Singapore's Land Transport Authority (LTA) announced it will be stepping up efforts to convert all roads in the city-state to more energy efficient lighting and sustainable systems by the year 2022.
LTA has started implementing energy-efficient Light Emitting Diodes (LED
) for our street lights since 2013, and will extend this technology to all street lights island-wide. LTA will also replace the existing timer-based street lighting system with a Remote Control and Monitoring System (RCMS) to allow the system to be more responsive to weather changes.
LED Street Lights to Cut Energy Consumption by 25%
Based on findings from trials
which LTA conducted for medium-powered and high-powered LED lightings, LED street lights are about 25 per cent more energy-efficient than current street lighting. In addition, LED lighting
is more reliable and requires less frequent replacement. This helps conserve energy and reduce maintenance and manpower costs
Since 2014, LTA has installed LED lighting for approximately 4,000 street lights. LTA will be calling tenders to replace all 25,000 street lights in the Central area with LED street lights by 2019. Street lights in all other areas will be replaced with LED lighting by 2022.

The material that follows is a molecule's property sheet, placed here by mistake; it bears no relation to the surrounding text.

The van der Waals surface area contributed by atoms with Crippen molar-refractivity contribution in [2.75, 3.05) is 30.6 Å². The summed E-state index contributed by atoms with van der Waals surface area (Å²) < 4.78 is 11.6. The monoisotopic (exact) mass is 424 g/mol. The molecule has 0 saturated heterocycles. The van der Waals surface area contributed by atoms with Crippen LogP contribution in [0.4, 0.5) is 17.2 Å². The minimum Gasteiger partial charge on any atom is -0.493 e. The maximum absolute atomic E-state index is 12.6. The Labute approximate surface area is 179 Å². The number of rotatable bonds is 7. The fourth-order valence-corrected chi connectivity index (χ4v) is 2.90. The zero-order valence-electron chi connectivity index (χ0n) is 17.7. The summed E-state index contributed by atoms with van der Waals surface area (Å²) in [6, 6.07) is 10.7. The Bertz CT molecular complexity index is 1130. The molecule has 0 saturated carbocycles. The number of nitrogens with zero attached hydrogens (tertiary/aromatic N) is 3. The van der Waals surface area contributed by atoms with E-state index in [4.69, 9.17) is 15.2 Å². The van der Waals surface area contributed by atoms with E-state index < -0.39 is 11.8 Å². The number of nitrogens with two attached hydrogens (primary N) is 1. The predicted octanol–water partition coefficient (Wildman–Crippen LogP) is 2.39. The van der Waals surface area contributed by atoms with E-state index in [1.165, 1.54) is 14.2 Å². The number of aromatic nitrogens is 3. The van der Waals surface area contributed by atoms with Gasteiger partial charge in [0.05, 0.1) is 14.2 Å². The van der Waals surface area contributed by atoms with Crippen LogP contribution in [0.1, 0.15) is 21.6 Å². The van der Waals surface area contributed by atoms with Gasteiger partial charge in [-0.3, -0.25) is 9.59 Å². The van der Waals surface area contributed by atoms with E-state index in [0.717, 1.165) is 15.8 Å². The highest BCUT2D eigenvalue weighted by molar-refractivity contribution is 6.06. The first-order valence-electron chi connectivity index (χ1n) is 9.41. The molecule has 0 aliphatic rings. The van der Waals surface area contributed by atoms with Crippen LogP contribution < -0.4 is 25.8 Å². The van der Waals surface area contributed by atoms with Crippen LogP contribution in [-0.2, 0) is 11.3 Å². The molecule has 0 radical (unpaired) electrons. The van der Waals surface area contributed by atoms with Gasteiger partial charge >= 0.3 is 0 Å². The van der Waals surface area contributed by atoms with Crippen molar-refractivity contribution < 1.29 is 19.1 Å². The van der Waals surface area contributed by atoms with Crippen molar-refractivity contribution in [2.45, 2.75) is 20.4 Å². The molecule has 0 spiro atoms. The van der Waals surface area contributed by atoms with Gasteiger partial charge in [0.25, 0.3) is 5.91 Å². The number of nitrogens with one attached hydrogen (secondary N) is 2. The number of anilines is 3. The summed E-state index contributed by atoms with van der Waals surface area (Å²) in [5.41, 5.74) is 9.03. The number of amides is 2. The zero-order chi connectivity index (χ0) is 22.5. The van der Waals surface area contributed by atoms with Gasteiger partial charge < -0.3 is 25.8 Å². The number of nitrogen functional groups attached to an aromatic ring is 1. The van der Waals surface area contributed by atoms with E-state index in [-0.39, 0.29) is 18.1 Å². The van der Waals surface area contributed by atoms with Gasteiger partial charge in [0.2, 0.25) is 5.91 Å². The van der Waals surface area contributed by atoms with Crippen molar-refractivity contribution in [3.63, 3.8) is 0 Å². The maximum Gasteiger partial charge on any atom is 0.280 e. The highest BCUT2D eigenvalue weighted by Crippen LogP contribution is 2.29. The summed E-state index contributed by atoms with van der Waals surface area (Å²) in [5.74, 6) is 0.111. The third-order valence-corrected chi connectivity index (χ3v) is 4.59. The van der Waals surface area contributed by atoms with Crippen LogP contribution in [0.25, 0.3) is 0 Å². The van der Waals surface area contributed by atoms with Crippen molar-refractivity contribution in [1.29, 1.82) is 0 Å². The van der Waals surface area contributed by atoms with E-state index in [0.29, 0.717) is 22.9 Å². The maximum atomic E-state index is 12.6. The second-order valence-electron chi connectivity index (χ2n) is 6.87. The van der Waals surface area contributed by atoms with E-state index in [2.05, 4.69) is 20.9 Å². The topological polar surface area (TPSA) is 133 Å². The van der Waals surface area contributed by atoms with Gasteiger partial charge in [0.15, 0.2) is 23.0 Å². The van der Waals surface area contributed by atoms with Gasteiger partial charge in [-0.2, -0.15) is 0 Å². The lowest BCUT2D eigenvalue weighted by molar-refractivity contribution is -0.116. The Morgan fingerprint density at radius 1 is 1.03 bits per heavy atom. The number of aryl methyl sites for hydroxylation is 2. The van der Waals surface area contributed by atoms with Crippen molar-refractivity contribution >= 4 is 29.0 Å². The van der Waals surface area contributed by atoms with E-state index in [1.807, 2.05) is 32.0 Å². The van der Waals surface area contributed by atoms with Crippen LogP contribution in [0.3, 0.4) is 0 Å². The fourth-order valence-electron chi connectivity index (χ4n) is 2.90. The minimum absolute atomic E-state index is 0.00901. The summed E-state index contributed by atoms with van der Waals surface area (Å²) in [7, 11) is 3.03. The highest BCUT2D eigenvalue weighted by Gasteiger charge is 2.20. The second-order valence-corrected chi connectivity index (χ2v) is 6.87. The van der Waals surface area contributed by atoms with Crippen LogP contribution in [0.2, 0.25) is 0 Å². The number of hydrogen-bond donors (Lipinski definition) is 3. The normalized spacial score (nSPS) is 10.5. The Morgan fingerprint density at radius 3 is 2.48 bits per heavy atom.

Please refer to the Annex
for photographs of LED lighting at the trial locations, and the implementation timeline for LED lighting across Singapore.
New Remote Control and Monitoring System
LTA will also develop a Remote Control and Monitoring System (RCMS) to allow street lighting to be more responsive to inclement weather. Currently, street lights operate at pre-programmed seasonal sunrise and sunset timings. With the RCMS, LTA can remotely switch street lights on and off in response to varying street lighting needs. The RCMS will also enable LTA to have a more responsive and efficient maintenance regime as it features automated fault detection and alert capabilities.
More integrated efforts in building a Smart Nation
Besides the RCMS, the Government Technology Agency will leverage LTA’s smart lighting infrastructure to test the feasibility of deploying a shared network for low bandwidth wireless sensors. As part of our Smart Nation initiative, interconnected lampposts are envisioned to be a key part of our national sensor communications network. Besides tapping on the existing public lighting infrastructure, this trial will involve the private sector working with the government and enable smart, connected sensors and objects to deliver more efficient and smarter services to benefit citizens.
 Trials for medium-powered LED lightings were conducted at Northumberland Road and Tekka Lane from 2010 to 2013. Trials for high-powered LED lightings were conducted at Lor 1 Toa Payoh and West Coast Highway from 2013 to 2016.
 LED lightings require less maintenance compared to the current High Pressure Sodium Vapour (HPSV) lightings as the components can last an average of 10 years compared to HPSV lamps, which require replacement every three years in order to achieve the required lighting output.